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Challenges of Nordic labour markets: A polarization of working life?

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Author Info

  • Asplund, Rita
  • Barth, Erling
  • Lundborg, Per
  • Misje Nilsen, Kjersti

Abstract

Labour-market polarization is characterized by increased employment in occupations at the top but also at the bottom of the skills and wage distributions, followed by a relative decline in ‘middling’ occupations. This paper documents a polarization trend also in the Nordic labour markets and contrasts it to comparative findings for the USA. Employment growth in the top-paying occupations is found to have been dominated by a large increase in the category of ‘Engineering professionals and other professionals’, whereas the growth at the bottom end stems mainly from increased employment in ‘Personal and protective services’. The drop in the middle has been driven by a marked relative decline in the category ‘Office clerks’. Analysis of the extent to which differences in wage development across skill groups have enhanced or attenuated this process of polarization in employment patterns suggests that the U-shaped pattern of employment change prevails also after controlling for concomitant changes in relative occupational wages. Hence, it seems that also the Nordic countries have experienced a shift from skill-biased technological change to non-routine-biased technological change – or, more likely, a combination of the two – and that this process has not been particularly dampened by compressed wage structures or relatively more rigid wages.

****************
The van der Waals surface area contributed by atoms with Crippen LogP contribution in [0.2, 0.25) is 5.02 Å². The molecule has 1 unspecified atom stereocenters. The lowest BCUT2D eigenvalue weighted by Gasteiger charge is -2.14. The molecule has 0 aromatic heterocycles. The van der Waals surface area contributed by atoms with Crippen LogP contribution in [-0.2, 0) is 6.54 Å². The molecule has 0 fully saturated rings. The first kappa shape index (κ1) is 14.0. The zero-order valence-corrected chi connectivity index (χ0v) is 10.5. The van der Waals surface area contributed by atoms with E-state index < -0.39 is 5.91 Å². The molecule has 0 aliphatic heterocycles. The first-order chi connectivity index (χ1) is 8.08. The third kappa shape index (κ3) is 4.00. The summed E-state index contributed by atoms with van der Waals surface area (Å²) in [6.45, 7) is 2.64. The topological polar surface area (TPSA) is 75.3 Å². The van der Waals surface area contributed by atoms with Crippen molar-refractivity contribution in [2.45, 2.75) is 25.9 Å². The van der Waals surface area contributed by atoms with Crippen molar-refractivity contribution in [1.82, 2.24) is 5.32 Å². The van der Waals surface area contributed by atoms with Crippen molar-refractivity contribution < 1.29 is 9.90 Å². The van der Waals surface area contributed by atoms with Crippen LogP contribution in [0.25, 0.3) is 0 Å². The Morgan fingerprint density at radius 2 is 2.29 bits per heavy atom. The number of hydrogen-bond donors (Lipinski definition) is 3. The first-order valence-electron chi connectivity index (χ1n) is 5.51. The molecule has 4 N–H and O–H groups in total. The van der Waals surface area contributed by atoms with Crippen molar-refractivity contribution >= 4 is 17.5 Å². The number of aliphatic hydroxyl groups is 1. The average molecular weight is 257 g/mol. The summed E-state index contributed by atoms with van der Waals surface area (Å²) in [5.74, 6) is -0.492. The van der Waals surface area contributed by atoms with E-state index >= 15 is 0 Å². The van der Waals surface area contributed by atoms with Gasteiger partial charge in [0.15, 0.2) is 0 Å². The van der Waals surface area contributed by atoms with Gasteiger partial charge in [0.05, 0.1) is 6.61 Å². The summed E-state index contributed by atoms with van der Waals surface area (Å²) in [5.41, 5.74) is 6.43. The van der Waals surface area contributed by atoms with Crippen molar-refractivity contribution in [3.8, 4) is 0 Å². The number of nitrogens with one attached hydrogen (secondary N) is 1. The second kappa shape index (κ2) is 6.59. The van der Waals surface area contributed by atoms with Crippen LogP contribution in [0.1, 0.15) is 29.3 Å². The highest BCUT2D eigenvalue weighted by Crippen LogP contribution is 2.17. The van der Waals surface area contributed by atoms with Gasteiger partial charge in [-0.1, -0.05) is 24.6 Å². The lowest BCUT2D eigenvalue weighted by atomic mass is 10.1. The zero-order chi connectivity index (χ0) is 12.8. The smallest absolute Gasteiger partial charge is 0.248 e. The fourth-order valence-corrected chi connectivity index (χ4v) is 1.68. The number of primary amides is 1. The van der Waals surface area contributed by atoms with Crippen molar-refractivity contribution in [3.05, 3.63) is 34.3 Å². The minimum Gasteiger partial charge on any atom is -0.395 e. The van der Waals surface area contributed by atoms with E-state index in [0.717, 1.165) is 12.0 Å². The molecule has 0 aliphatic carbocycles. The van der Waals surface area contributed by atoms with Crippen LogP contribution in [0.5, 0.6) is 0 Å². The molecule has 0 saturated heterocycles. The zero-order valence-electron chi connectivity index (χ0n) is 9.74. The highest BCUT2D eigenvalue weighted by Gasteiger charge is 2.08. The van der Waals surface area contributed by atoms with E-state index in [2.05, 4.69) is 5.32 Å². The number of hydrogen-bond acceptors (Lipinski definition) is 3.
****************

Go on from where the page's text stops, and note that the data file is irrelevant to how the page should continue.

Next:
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File URL: http://www.etla.fi/wp-content/uploads/2012/09/dp1251.pdf
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Bibliographic Info

Paper provided by The Research Institute of the Finnish Economy in its series Discussion Papers with number 1251.

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Length: 30 pages
Date of creation: 2011
Date of revision:
Handle: RePEc:rif:dpaper:1251

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Keywords: labour market; polarization; occupation; relative wages;

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  1. Alexandra Spitz-Oener, 2006. "Technical Change, Job Tasks, and Rising Educational Demands: Looking outside the Wage Structure," Journal of Labor Economics, University of Chicago Press, vol. 24(2), pages 235-270, April.
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